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An Occurrence at Owl Creek Bridge

The Mocking-Bird
The time, a pleasant Sunday afternoon in the early autumn of 1861. The place, a forest's
heart in the mountain region of southwestern Virginia. Private Grayrock of the Federal
Army is discovered seated comfortably at the root of a great pine tree, against which he
leans, his legs extended straight along the ground, his rifle lying across his thighs, his
hands (clasped in order that they may not fall away to his sides) resting upon the barrel of
the weapon. The contact of the back of his head with the tree has pushed his cap
downward over his eyes, almost concealing them; one seeing him would say that he slept.
Private Grayrock did not sleep; to have done so would have imperiled the interests of the
United States, for he was a long way outside the lines and subject to capture or death at
the hands of the enemy. Moreover, he was in a frame of mind unfavorable. to repose. The
cause of his perturbation of spirit was this: during the previous night he had served on the
picket-guard, and had been posted as a sentinel in this very forest. The night was clear,
though moonless, but in the gloom of the wood the darkness was deep. Grayrock's post
was at a considerable distance from those to right and left, for the pickets had been
thrown out a needless distance from the camp, making the line too long for the force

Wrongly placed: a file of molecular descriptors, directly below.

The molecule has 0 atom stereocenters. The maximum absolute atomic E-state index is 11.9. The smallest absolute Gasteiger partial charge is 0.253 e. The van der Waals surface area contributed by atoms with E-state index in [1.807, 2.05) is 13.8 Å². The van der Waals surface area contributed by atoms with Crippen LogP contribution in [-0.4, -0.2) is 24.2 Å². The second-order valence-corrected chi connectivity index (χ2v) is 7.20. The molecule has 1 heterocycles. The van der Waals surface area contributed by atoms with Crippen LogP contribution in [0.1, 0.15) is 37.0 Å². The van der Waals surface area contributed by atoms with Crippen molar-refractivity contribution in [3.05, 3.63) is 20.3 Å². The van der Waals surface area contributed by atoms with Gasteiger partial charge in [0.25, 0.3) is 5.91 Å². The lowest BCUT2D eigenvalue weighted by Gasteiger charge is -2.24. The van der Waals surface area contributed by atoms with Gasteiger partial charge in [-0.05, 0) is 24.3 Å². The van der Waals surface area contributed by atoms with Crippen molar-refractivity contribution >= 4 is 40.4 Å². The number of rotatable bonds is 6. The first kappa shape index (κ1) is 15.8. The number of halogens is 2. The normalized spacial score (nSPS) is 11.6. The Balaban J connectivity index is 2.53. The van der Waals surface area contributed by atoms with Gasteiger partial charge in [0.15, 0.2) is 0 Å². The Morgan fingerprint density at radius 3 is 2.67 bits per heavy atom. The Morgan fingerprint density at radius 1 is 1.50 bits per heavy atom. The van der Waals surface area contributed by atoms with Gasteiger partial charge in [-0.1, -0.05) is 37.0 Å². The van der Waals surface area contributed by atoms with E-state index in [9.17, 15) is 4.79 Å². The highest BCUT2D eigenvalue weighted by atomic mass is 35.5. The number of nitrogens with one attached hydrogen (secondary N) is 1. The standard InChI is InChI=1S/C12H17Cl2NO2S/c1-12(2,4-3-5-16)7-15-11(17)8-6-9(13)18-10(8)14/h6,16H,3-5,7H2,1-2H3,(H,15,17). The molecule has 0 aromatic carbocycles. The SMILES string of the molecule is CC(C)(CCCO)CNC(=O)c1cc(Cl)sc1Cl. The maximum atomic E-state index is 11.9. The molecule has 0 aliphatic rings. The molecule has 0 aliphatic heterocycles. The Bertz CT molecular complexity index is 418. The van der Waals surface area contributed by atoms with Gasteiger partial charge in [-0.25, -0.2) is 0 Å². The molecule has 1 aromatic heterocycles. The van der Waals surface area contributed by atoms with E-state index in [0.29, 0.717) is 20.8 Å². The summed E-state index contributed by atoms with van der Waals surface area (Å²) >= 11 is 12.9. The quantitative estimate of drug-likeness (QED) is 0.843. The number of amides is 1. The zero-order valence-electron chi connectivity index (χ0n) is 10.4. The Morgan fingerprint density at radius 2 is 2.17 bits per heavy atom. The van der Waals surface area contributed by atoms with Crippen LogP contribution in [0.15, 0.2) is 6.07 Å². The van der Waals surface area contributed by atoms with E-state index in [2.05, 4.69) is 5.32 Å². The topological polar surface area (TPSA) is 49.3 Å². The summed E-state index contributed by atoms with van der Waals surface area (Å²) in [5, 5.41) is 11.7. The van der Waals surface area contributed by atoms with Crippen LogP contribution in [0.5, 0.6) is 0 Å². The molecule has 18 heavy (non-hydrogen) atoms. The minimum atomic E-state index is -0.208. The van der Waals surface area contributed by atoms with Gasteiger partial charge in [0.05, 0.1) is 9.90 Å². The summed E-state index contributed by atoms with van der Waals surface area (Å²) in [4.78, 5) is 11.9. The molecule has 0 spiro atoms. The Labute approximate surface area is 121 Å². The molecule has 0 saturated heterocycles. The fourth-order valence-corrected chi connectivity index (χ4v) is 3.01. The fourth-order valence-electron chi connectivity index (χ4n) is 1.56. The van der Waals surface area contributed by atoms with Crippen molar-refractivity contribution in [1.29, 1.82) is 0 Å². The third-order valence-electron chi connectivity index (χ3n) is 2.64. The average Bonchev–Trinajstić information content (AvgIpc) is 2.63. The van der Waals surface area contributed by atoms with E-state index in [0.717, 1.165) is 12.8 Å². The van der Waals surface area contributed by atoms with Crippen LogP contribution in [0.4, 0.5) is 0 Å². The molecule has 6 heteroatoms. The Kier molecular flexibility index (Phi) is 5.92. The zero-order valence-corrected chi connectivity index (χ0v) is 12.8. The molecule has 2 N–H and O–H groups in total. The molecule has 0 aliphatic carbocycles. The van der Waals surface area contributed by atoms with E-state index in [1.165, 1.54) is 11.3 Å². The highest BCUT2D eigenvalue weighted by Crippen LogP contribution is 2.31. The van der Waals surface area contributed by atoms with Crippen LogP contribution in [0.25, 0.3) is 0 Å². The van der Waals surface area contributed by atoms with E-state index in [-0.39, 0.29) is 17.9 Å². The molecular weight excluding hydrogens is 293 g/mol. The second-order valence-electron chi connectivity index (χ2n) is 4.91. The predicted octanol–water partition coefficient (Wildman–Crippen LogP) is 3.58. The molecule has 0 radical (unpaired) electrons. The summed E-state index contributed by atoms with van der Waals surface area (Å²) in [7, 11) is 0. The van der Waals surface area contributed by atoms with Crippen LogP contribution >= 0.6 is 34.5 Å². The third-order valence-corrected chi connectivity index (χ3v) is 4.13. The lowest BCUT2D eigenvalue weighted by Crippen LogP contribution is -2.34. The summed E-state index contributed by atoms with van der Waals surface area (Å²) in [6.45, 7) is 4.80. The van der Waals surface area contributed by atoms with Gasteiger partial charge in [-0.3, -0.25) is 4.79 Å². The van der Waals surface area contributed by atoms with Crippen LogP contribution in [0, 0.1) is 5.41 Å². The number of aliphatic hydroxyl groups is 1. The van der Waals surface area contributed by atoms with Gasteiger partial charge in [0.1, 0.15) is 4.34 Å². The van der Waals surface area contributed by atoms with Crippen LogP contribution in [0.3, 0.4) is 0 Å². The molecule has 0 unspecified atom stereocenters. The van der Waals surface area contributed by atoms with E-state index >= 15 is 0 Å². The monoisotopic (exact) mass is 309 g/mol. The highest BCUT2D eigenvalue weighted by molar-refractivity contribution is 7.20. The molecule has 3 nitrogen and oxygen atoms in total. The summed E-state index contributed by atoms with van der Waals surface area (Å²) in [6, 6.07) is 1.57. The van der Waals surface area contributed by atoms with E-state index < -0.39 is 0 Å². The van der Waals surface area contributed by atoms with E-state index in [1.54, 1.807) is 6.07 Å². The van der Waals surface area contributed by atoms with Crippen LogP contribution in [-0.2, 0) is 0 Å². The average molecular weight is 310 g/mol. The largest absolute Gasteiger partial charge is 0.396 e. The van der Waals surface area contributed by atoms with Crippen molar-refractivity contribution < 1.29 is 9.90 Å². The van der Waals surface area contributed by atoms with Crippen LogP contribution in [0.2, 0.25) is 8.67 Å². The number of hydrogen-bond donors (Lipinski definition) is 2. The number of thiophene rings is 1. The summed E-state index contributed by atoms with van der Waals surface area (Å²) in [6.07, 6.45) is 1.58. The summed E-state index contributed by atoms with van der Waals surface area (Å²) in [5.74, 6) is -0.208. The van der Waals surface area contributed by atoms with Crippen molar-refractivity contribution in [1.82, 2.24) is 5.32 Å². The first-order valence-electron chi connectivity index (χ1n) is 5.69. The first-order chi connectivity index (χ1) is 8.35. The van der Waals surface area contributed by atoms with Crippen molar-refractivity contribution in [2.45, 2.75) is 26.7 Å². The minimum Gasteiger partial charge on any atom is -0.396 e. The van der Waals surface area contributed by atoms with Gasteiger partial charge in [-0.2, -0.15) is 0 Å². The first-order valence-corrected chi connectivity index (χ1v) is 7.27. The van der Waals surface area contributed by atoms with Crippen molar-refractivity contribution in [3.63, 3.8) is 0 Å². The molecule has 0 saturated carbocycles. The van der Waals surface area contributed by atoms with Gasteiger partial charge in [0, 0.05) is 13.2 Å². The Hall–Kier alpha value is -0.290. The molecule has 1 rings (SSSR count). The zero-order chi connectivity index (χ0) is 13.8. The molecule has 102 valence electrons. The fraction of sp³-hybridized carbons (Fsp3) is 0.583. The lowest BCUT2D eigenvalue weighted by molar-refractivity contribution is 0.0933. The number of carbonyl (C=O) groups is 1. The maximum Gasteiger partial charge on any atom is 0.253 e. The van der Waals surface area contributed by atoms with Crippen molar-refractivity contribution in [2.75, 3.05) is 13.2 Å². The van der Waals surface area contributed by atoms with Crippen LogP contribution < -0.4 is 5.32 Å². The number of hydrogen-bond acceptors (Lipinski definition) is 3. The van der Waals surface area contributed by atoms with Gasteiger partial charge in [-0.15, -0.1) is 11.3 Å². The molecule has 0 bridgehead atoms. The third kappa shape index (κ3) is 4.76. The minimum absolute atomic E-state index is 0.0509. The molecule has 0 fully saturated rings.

detailed to occupy it. The war was young, and military camps entertained the error that
while sleeping they were better protected by thin lines a long way out toward the enemy
than by thicker ones close in. And surely they needed as long notice as possible of an
enemy's approach, for they were at that time addicted to the practice of undressing--than
which nothing could be more unsoldierly. On the morning of the memorable 6th of April,
at Shiloh, many of Grant's men when spitted on Confederate bayonets were as naked as
civilians; but it should be allowed that this was not because of any defect in their picket
line. Their error was of another sort: they had no pickets. This is perhaps a vain
digression. I should not care to undertake to interest the reader in the fate of an army;
what we have here to consider is that of Private Grayrock.
For two hours after he had been left at his lonely post that Saturday night he stood stock-
still, leaning against the trunk of a large tree, staring into the darkness in his front and
trying to recognize known objects; for he had been posted at the same spot during the
day. But all was now different; he saw nothing in detail, but only groups of things, whose
shapes, not observed when there was something more of them to observe, were now
unfamiliar. They seemed not to have been there before. A landscape that is all trees and
undergrowth, moreover, lacks definition, is confused and without accentuated points
upon which attention can gain a foothold. Add the gloom of a moonless night, and
something more than great natural intelligence and a city education is required to
preserve one's knowledge of direction. And that is how it occurred that Private Grayrock,
after vigilantly watching the spaces in his front and then imprudently executing a
circumspection of his whole dimly visible environment (silently walking around his tree
to accomplish it) lost his bearings and seriously impaired his usefulness as a sentinel.
Lost at his post--unable to say in which direction to look for an enemy's approach, and in
which lay the sleeping camp for whose security he was accountable with his life--
 
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